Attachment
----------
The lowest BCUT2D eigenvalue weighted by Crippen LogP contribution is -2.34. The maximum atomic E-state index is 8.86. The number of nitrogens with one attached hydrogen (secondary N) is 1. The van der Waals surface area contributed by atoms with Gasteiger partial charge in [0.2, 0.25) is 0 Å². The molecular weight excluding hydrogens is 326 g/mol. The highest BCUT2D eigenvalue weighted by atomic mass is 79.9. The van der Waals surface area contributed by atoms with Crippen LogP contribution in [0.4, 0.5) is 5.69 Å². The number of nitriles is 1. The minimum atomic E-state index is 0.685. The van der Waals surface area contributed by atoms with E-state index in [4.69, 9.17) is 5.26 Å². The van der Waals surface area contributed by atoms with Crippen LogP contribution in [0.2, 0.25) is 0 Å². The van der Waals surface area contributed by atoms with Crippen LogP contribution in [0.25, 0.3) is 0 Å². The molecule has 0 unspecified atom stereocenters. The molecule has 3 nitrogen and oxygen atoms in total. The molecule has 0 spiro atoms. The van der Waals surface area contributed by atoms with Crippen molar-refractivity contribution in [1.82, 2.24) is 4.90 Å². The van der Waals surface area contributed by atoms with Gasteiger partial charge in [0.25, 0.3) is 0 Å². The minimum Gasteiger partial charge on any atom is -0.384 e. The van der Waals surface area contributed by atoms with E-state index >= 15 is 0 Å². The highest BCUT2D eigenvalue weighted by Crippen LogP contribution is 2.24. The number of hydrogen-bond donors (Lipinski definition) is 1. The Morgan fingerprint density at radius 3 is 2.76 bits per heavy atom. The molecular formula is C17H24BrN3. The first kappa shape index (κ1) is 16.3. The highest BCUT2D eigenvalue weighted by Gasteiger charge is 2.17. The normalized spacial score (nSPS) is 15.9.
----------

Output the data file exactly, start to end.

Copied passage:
The lowest BCUT2D eigenvalue weighted by Crippen LogP contribution is -2.34. The maximum atomic E-state index is 8.86. The number of nitrogens with one attached hydrogen (secondary N) is 1. The van der Waals surface area contributed by atoms with Gasteiger partial charge in [0.2, 0.25) is 0 Å². The molecular weight excluding hydrogens is 326 g/mol. The highest BCUT2D eigenvalue weighted by atomic mass is 79.9. The van der Waals surface area contributed by atoms with Crippen LogP contribution in [0.4, 0.5) is 5.69 Å². The number of nitriles is 1. The minimum atomic E-state index is 0.685. The van der Waals surface area contributed by atoms with E-state index in [4.69, 9.17) is 5.26 Å². The van der Waals surface area contributed by atoms with Crippen LogP contribution in [0.2, 0.25) is 0 Å². The van der Waals surface area contributed by atoms with Crippen LogP contribution in [0.25, 0.3) is 0 Å². The molecule has 0 unspecified atom stereocenters. The molecule has 3 nitrogen and oxygen atoms in total. The molecule has 0 spiro atoms. The van der Waals surface area contributed by atoms with Crippen molar-refractivity contribution in [1.82, 2.24) is 4.90 Å². The van der Waals surface area contributed by atoms with Gasteiger partial charge in [0.25, 0.3) is 0 Å². The minimum Gasteiger partial charge on any atom is -0.384 e. The van der Waals surface area contributed by atoms with E-state index >= 15 is 0 Å². The highest BCUT2D eigenvalue weighted by Crippen LogP contribution is 2.24. The number of hydrogen-bond donors (Lipinski definition) is 1. The Morgan fingerprint density at radius 3 is 2.76 bits per heavy atom. The molecular formula is C17H24BrN3. The first kappa shape index (κ1) is 16.3. The highest BCUT2D eigenvalue weighted by Gasteiger charge is 2.17. The normalized spacial score (nSPS) is 15.9.